Last week at our company's annual retreat, we, as a team, took a cooking class. There's always a little something exciting in the midst of the company retreat to keep employees on our toes and bring us together at the same time. My first year with Serendipity, we went ziplining. If that didn't show people's true colors, I don't know what would–except a cooking class.
Chef Tina Marie Greene, owner of Kissing Rock Kitchens, gathered our team together to give introductions and explain the meal we'd be cooking (and eating) ourselves. She pointed out several different stations around the kitchen where we'd divide and conquer the meal. Without further adieu, she finished her formal presentation, but before she could give cooking assignments, the members of our team shot in all directions. Apparently divide and conquer at Serendipity calls for a pinch of chaos.
The reaction and consequences of beginning without professional instruction were very indicative of the work flow in the office. Some employees paired off and went to work with chatty conversation. Others worked more efficiently alone. Some breezed over instructions and asked "Could I do this a different way?" Others took a step back and waited until real instruction was given.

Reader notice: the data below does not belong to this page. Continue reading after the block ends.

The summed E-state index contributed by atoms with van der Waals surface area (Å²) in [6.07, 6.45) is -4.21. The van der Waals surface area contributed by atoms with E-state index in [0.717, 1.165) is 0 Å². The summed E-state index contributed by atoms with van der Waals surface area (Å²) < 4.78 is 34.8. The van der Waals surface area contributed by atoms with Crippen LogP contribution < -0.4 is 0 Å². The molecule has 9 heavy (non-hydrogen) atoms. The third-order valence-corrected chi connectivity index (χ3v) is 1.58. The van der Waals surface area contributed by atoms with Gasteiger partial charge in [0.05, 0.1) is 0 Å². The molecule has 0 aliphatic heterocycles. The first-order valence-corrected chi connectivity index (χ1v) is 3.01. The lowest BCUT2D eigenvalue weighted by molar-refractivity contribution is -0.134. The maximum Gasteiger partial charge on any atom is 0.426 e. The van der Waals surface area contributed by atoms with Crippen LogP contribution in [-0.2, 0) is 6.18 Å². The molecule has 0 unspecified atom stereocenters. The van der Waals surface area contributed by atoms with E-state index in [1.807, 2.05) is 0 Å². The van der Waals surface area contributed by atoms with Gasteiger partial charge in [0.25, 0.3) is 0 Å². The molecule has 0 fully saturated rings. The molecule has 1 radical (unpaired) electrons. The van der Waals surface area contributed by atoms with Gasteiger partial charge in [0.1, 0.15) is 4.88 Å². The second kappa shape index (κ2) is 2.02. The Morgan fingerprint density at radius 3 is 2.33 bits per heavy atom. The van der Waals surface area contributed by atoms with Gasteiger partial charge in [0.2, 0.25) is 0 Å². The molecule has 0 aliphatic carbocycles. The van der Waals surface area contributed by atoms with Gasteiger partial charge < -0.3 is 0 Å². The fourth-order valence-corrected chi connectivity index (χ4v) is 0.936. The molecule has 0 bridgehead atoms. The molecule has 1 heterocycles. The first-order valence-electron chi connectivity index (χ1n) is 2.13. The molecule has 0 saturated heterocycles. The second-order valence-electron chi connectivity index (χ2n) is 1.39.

No matter the method, the meal was prepared and delicious.
"Serendipity definitely has some leaders and some worker bees," Tina Marie says. "There are different types of leaders: those who empower, those who lead by example, those who lead with charisma. It is much more than just that, but the philosophy/mission statement of Serendipity can have an impact on what kind of leadership style works best. Different positions within the company, as well as the size of the company, can also affect leadership styles."
We're a small office of (all but one) women, all career driven, goal oriented, and chocolate-loving, and at the end of the day, the week, or the production calendar, we all have our strengths. Even when tasks bleed into each other's job descriptions, there's an organized chaos that works when we work as a team.
Written by: Erika Fifelski is West Michigan Woman magazine's editorial coordinator. She graduated from Michigan State University with a degree in journalism. Erika was born and raised in West Michigan, and after a brief stint on the sunrise side, she's home and loving it. She enjoys yoga, gardening, vacuuming, and discovering new ways to live sustainably and support local businesses.